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dc.contributor.authorIuga, D.
dc.contributor.authorRossi, P.
dc.contributor.authorHerzfeld, J.
dc.contributor.authorGriffin, Robert Guy
dc.date.accessioned2020-06-17T14:46:15Z
dc.date.available2020-06-17T14:46:15Z
dc.date.issued2017-04
dc.date.submitted2016-12
dc.identifier.issn0926-2040
dc.identifier.urihttps://hdl.handle.net/1721.1/125835
dc.description.abstractChloride ions play important roles in many chemical and biological processes. This paper investigates the possibility of localizing ³⁵Cl nuclei using solid-state NMR. It demonstrates that distances shorter than 3.8 Å, between ¹³C atoms and ³⁵Cl atoms in 10% uniformly labeled ¹³C L-tyrosine·HCl and natural abundance Glycine·HCl can be measured using rotational-echo (adiabatic passage) double-resonance (RE(AP)DOR). Furthermore the effect of quadrupolar interaction on the REDOR/REAPDOR experiment is quantified. The dephasing curve is plotted in a three dimensional chart as a function of the dephasing time and of the strength of quadrupolar interaction felt by each orientation. During spinning each orientation feels a quadrupolar interaction that varies in time, and therefore at each moment in time we reorder the crystallite orientations as a function of their contribution to the dephasing curve. In this way the effect of quadrupolar interaction on the dipolar dephasing curve can be fitted with a polynomial function. The numerical investigation performed allows us to generate REDOR/REAPDOR curves which are then used to simulate the experimental data.en_US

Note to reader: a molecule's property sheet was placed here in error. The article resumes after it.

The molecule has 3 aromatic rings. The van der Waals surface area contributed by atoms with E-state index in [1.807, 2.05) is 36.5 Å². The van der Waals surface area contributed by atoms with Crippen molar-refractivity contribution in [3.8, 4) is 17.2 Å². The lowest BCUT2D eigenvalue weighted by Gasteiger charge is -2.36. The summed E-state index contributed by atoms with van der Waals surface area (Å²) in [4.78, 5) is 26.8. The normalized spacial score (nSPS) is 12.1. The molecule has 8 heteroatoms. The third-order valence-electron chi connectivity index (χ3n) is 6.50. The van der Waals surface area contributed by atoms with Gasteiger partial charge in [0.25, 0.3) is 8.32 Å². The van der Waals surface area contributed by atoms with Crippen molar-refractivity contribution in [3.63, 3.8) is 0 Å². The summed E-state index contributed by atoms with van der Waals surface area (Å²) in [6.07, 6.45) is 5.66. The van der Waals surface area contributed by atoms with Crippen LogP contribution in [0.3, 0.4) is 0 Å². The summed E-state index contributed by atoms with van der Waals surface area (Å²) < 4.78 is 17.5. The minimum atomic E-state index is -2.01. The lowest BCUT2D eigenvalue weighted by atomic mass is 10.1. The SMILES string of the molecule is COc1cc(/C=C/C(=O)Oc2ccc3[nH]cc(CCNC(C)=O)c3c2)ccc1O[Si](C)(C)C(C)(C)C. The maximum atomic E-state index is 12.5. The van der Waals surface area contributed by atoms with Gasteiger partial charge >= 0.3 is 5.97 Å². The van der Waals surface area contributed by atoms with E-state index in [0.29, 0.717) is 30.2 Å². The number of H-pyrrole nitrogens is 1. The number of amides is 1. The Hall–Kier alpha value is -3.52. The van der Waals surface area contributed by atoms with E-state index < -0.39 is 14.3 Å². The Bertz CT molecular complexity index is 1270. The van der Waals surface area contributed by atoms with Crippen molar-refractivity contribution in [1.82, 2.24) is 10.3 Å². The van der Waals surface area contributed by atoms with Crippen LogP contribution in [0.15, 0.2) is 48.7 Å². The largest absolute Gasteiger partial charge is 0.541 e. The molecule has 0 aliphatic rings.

dc.language.isoen
dc.publisherElsevier BVen_US
dc.relation.isversionofhttp://dx.doi.org/10.1016/j.ssnmr.2017.01.003en_US
dc.rightsCreative Commons Attribution-NonCommercial-NoDerivs Licenseen_US
dc.rights.urihttp://creativecommons.org/licenses/by-nc-nd/4.0/en_US
dc.sourcePMCen_US
dc.titleLocalization of Cl-35 nuclei in biological solids using rotational-echo double-resonance experimentsen_US
dc.typeArticleen_US
dc.identifier.citationIuga, D. et al. "Localization of Cl-35 nuclei in biological solids using rotational-echo double-resonance experiments." Solid State Nuclear Magnetic Resonance 82-83 (April 2017): 35-41 © 2017 Elsevier Incen_US
dc.contributor.departmentMassachusetts Institute of Technology. Department of Chemistryen_US
dc.contributor.departmentFrancis Bitter Magnet Laboratory (Massachusetts Institute of Technology)en_US
dc.relation.journalSolid State Nuclear Magnetic Resonanceen_US
dc.eprint.versionAuthor's final manuscripten_US
dc.type.urihttp://purl.org/eprint/type/JournalArticleen_US
eprint.statushttp://purl.org/eprint/status/PeerRevieweden_US
dc.date.updated2019-12-18T13:16:48Z
dspace.date.submission2019-12-18T13:16:51Z
mit.journal.volume82-83en_US


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